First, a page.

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CEO Statement to the Joint Oireachtas Committee on Agriculture, Food and the Marine

Tuesday, 5 February 2013

Opening Statement to the Joint Oireachtas Committee on Agriculture, Food and the Marine on 5th February 2013

Professor Alan Reilly, Chief Executive, Food Safety Authority of Ireland

Chairman, Committee Members, Minister,

I thank you Chairman for inviting the Food Safety Authority of Ireland (FSAI) to update your Committee on our study which investigated the authenticity of meat products on the Irish market.  In making this presentation and addressing your queries, I am joined by my colleague Raymond Ellard, Director of the FSAI Consumer Protection Division.

The FSAI has brought to light some very poor practice within the burger manufacturing industry which is not acceptable, although it remains to be seen whether this is the result of carelessness, collusion or deliberate fraud.

The Role of the Food Safety Authority of Ireland in food safety control

The Food Safety Authority of Ireland (FSAI) was established in 1999 as a national body with responsibility for the enforcement of food law in Ireland. We are a statutory, independent and science-based agency, dedicated to protecting public health and consumer interests in the area of food safety. The FSAI was set up to be independent of the food industry and we operate under the aegis of the Minister for Health.

The FSAI’s principal function is to take all reasonable steps to ensure that food consumed, distributed, marketed or produced in Ireland meets the highest standards of food safety and hygiene. We are also charged with bringing about the general acceptance that the primary responsibility for safety of food is borne by the food industry across the food chain. Over the past 14 years, the FSAI has worked in partnership with all interested parties to ensure a consistent standard of enforcement of food legislation and to underpin food law with science-based risk assessment.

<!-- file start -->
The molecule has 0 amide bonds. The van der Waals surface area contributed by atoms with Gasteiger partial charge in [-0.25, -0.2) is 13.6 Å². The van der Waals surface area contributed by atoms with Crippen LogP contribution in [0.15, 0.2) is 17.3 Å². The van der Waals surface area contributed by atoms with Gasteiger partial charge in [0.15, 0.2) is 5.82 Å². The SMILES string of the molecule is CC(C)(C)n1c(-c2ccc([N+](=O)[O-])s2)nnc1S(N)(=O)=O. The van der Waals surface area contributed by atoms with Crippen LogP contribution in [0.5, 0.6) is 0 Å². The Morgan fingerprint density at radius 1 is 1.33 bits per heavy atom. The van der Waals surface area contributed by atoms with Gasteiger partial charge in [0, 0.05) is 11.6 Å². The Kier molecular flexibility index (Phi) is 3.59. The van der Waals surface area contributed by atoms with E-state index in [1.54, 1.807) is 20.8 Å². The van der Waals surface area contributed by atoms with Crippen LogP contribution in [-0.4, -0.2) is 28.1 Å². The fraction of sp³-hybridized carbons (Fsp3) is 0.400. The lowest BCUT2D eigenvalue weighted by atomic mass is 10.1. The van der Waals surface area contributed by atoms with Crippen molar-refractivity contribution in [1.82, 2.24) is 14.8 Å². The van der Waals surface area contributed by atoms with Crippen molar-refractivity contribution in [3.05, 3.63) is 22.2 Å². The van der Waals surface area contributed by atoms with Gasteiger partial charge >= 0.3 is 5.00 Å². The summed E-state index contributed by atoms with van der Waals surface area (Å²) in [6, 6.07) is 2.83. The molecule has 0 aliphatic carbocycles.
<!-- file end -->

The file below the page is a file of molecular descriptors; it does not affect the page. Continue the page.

Surveillance and Monitoring of the Food Chain

The FSAI oversees an extensive programme of food testing in Ireland to safeguard consumer health in relation to food and to assess compliance by the industry with labelling and other relevant legislation. Annual monitoring programmes are agreed with official agencies that work under service contract to the FSAI. Based on a collective risk assessment and the requirements of regulations, these programmes cover a diverse range of microorganisms and chemical compounds that are tested in a network of official laboratories.

Each year, the FSAI organises additional surveys across a range of foodstuffs. The survey on the authenticity of meat products was one of these. For background, since 2005, we have used DNA testing for similar surveys which looked at the authenticity of chicken fillets, smoked wild and farmed fish, and fish products. In 2012, we selected meat products for examination using sophisticated DNA-based analytical techniques to differentiate between animal species present. This was a routine survey examining the authenticity of beef meal products, salamis and beef burger products. We tested for pork, beef and horse DNA. Contrary to some speculation, it was a random survey – our ongoing work is guided by a combination of scientific risk assessment and, I trust, ordinary common sense. 

The survey was carried out against a background of increasing prices of raw materials used in food and feed manufacture, and the global sourcing of ingredients. This can lead to a temptation to cut corners, to substitute cheaper raw materials for higher priced ingredients. The longer the food supply chain the higher the risk that something may go wrong, such as the sourcing of ingredients containing horse DNA.

In conducting this survey, we uncovered a problem which might otherwise have gone undetected here, or been discovered first in our overseas markets. Although the findings have provoked a widespread response, fostered lengthy public debate and given rise to questions about the quality of some of our food supply, I believe that the eventual impact and outcome will be positive for consumers and for the reputation of Ireland as a producer of safe and wholesome food. 

Timeline of Study